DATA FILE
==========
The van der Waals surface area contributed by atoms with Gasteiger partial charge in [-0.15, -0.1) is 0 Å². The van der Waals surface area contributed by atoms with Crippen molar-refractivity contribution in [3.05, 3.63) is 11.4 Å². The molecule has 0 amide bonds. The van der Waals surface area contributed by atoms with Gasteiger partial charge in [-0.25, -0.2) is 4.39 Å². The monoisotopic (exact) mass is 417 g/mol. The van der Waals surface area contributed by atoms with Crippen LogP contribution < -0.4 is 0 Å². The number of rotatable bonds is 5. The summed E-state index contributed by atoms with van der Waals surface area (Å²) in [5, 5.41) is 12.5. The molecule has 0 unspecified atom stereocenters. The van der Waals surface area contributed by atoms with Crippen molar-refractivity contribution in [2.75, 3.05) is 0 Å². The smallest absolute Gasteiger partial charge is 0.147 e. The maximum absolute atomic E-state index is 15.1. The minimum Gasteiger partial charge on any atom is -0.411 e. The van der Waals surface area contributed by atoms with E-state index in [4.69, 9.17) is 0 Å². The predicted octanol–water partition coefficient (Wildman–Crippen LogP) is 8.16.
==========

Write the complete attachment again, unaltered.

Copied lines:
The van der Waals surface area contributed by atoms with Gasteiger partial charge in [-0.15, -0.1) is 0 Å². The van der Waals surface area contributed by atoms with Crippen molar-refractivity contribution in [3.05, 3.63) is 11.4 Å². The molecule has 0 amide bonds. The van der Waals surface area contributed by atoms with Gasteiger partial charge in [-0.25, -0.2) is 4.39 Å². The monoisotopic (exact) mass is 417 g/mol. The van der Waals surface area contributed by atoms with Crippen LogP contribution < -0.4 is 0 Å². The number of rotatable bonds is 5. The summed E-state index contributed by atoms with van der Waals surface area (Å²) in [5, 5.41) is 12.5. The molecule has 0 unspecified atom stereocenters. The van der Waals surface area contributed by atoms with Crippen molar-refractivity contribution in [2.75, 3.05) is 0 Å². The smallest absolute Gasteiger partial charge is 0.147 e. The maximum absolute atomic E-state index is 15.1. The minimum Gasteiger partial charge on any atom is -0.411 e. The van der Waals surface area contributed by atoms with E-state index in [4.69, 9.17) is 0 Å². The predicted octanol–water partition coefficient (Wildman–Crippen LogP) is 8.16.